6. drtombibey Says:

    Oh I would definitely do the same thing again Parson. For every time I think I’m about to make a brilliant diagnosis, most of the time I’m just paranoid. But in the Groopman thought process, we have to think disaster to ever pick it up when it comes around.
    And, I don’t think it is the patient’s responsibilty to make the diagnosis. At the same time, nudging the doc with the question of “what is the worst thing it could be?” isn’t a bad idea, especially if you have some deep down sense of impending doom.
    In the final analysis, your job counts for more than mine. Ain’t none of us getting outta here alive, and that eternity business is quite a long spell of time. I’ve always told my Pastor friends my job is to keep folks here long enough to understand what you guys have to say is what counts for the long haul.

    -Dr. B

  7. mrschili Says:

    I am very much enjoying these conversations, Doc. I don’t really have anything of value to add to them, but that doesn’t mean I’m not learning a lot as I go. Thanks!

  8. drtombibey Says:

    I appreciate you being a part of the conversation. When I read your post on grammar, I was afraid you might fire me! I’m enjoying your weblog. It helps me make up for the fact I played too much music in high school. My mom never took to the Internet, but she would be proud you are a part of my rehabilitation.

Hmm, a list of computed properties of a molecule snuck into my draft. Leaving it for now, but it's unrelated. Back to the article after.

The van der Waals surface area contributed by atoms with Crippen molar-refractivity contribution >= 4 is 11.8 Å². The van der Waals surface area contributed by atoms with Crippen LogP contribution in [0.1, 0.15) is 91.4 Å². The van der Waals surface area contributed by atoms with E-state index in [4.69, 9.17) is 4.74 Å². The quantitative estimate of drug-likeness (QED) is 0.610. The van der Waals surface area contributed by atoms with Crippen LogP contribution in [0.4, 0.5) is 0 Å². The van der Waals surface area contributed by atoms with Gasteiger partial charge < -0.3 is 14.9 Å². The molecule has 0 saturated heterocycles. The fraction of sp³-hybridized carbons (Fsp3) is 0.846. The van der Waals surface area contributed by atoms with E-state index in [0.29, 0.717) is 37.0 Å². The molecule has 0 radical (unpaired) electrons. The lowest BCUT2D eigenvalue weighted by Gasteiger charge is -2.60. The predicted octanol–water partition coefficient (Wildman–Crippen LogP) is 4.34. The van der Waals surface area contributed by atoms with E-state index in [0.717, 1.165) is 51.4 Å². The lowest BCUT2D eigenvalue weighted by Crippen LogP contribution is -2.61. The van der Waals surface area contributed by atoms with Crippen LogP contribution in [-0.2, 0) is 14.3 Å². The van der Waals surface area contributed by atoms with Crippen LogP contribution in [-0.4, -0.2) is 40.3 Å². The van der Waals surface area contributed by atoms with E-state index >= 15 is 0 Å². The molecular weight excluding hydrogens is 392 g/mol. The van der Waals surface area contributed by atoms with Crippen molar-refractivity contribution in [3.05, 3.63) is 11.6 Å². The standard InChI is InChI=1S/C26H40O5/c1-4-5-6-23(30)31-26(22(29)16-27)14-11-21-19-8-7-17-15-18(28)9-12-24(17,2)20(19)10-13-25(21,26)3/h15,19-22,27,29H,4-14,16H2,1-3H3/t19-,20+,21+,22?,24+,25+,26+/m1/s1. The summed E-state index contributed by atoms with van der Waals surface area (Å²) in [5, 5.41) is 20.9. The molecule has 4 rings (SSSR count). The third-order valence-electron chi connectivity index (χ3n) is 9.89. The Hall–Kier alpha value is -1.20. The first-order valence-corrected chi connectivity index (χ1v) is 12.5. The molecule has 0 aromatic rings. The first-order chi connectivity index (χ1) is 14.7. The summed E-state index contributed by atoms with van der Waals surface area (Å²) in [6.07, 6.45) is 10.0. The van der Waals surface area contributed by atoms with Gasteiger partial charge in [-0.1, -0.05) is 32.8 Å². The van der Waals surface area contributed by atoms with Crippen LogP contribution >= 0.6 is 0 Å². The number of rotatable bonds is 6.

-Dr. B

  9. pandemonic Says:

    Sounds horrible! I hope to never have to feel your pain!

  10. drtombibey Says:

    I hope you don’t either, but they say it ain’t as bad as birthing them babies. At least you ladies have something beautiful to show for it. All I got for my suffering was a rock! Dr. B

  11. uroblade Says:

    The issue with “Suncola” has to do with the absence of “free” H20 in this and other beverages with a high sugar content. People in these parts tend to indulge their sweet tooth with their choice of beverages, leaving them mildly dehydrated and vulnerable to urinary crystal generation. The same criticism applies to our dedication to dietary salt.
    Excellent discussion of the difficulties encountered by a physician trying to pass a “people pearl”.

  12. drtombibey Says:

    Y’all that’s a specialist weighing in- I recognize the lingo. Appreciate it Uroblade. I better go drink some water. Dr. B

  13. Paul Says:

    Flat out… NC has so many kidney stones because of the “house wine of the south” – Iced Tea.

  14. drtombibey Says:

    Lawd, Lawd, my habits have done been discovered. Dr. B


  15. I use to have kidney stone attacks but no

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    I make a tea out of watermelon seeds. Get the